The assertion that man wholly defines himself through experiences in the world over the course of his life not only flies in the face of the divine vision that “man is created in God’s image”; even atheists like Diderot, Voltaire and Kant believed that “each man is a particular example of a universal conception, the conception of Man” (Sartre, 1965). The existentialist turn was thus a radical one, and Fanon too was drawn to it. If existence precedes essence, then arguments that assert the black’s supposedly essential backwardness and savagery fall flat. More than this, if man is what he makes of himself (excuse the masculine), then society is what men (and women) make of it. Fanon (1952:4) wrote that “man is what brings society into being. The prognosis is in the hands of those who are willing to get rid of the worm-eaten roots of the structure”.
Of course, the human agent is not entirely free to see whatever reality he imagines instantiated on earth. The human being is limited: it occupies an organic body which is born and which must die, it is immersed in a physical world and is bound in a specific temporality. This is what might be called our facticity, and none of us can escape it except through a wilful act of self-deception, an act which can only, at best, be partially successful. We will look at such attempts later in relation to both the anti-Semite and the inauthentic Jew. But while the world we inhabit may restrict us, there is again no human essence hard-wired into our facticity. We are limited but not determined by the fact of our embodiment in a physical world. Rather, our facticity is the condition for the possibility of our acting at all. If the world does not exist, then nor can our freedom.
Existentialism, Sartre continues, is underpinned by an ethic of responsibility, of action and of self-commitment: “when a man commits himself to anything he [or she] cannot escape from the sense of complete and profound responsibility” (Sartre, 1965). Existentialists believe that we possess an inherent freedom to genuinely choose between a range of options at any one time. That is not to say that the quality of the choices offered is always appealing. Anti-Semitism and racism, to be sure, do not offer the Jew or the black person a desirable spectrum of choice. But even in such oppressive atmospheres, we are free to make an undetermined choice nonetheless. “The slave in chains is as free as his master”, goes Sartre’s famous dictum. Chains only exercise external restriction, but one can never be robbed of the capacity to choose. And we are responsible for the choices we make. We are more than just actors following a script authored by God, or indeed microcosmic manifestations of a “universal Idea”, playing our determined role in its dialectic unfolding, as Hegel would have it (Wahl in Sartre, 1988:5). No. History has no end point, no grand telos. Instead, a vast expanse of nothingness is what stands before us as human subjects. On the occasion we catch a glimpse of this nothingness and we are filled with anguish, for we know that we alone are responsible for what comes next: “we are left alone, without excuse. That is what I mean when I say that man is condemned to be free… from the moment he is thrown into the world, he is responsible for everything he does” (Sartre, 1965). This is what Sartre calls the “human condition”: while limited by our ‘situation’ in a particular time and space, we are nonetheless free to choose how to respond to this facticity and thereby capable of transcending it. This is existentialism’s only assertion of universality: a universal capacity for transcendence, or, as Fanon put it, “the open door of every human consciousness” (Fanon, 1982:181).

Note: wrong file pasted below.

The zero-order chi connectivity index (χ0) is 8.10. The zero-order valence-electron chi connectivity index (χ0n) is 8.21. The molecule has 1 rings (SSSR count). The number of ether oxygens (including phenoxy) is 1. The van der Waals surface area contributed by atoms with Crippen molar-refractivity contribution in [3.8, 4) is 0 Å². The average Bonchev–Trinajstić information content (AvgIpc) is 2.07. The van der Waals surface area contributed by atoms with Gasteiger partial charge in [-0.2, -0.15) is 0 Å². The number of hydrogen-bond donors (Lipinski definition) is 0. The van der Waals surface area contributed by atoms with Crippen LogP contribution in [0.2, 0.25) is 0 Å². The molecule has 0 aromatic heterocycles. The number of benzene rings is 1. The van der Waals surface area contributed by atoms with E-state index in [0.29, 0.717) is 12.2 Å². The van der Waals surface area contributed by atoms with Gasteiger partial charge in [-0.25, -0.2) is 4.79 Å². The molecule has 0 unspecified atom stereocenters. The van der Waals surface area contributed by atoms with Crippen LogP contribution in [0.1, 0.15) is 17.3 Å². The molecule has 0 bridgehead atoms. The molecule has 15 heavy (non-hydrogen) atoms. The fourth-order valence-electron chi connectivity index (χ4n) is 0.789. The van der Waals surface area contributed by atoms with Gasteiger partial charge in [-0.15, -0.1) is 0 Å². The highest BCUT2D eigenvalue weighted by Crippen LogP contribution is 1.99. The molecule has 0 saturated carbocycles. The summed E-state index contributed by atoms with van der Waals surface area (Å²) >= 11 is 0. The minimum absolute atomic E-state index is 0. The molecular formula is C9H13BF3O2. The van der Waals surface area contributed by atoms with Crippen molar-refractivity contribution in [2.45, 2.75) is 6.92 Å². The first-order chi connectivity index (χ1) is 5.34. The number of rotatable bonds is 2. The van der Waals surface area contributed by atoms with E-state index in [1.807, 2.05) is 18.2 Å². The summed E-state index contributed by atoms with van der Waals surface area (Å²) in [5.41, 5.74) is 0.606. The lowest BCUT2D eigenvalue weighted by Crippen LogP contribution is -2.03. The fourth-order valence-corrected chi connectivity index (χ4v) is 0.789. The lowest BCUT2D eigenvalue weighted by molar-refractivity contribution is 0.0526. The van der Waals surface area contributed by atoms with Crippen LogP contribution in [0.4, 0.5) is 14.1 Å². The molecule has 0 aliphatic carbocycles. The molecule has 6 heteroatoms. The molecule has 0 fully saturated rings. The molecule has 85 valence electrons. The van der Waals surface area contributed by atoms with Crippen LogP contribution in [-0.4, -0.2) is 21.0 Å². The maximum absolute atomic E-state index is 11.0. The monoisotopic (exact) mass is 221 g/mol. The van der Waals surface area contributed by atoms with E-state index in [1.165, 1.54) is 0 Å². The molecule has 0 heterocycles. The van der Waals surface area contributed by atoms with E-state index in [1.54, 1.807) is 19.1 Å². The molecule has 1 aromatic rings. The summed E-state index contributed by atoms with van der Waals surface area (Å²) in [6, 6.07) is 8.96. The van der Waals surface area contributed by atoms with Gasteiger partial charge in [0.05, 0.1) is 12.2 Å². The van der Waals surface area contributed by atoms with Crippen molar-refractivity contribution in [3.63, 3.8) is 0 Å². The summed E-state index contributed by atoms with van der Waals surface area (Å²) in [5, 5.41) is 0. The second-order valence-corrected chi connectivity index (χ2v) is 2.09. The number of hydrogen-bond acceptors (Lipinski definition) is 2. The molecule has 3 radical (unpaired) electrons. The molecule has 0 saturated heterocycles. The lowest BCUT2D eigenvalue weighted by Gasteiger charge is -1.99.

A coward is only a coward because he chooses to be so. A hero makes himself thus through his chosen deeds. And the anti-Semite makes of himself an anti-Semite through a “free and total choice” (Sartre, 1948:11). Every moment holds the possibility for any one of them to choose to be something other than what they are (Sartre, 1965). It is anguish that greets the coward who realises that he could just as well have acted heroically up until his present juncture. So too is the anti-Semite in anguish, though he will vehemently deny it: “there are many, indeed, who show no such anxiety. But [existentialists] affirm that they are merely disguising their anguish or are in flight from it” (Sartre, 1965). This is Sartre’s final prognosis of the anti-Semite: he is afraid of the human condition (Sartre, 1948:38). Though the anti-Semite’s choice “emanates from freedom, it ultimately annihilates that freedom” (Sartre, 1965). In his dogged determination to remain what he is and deny that he can be anything other than that, the anti-Semite denies his transcendence and is thus enveloped in bad faith, demonstrating “a basic fear of oneself and of truth” (Sartre, 1948:12). And Sartre (1965) believes we should judge such self-deception harshly: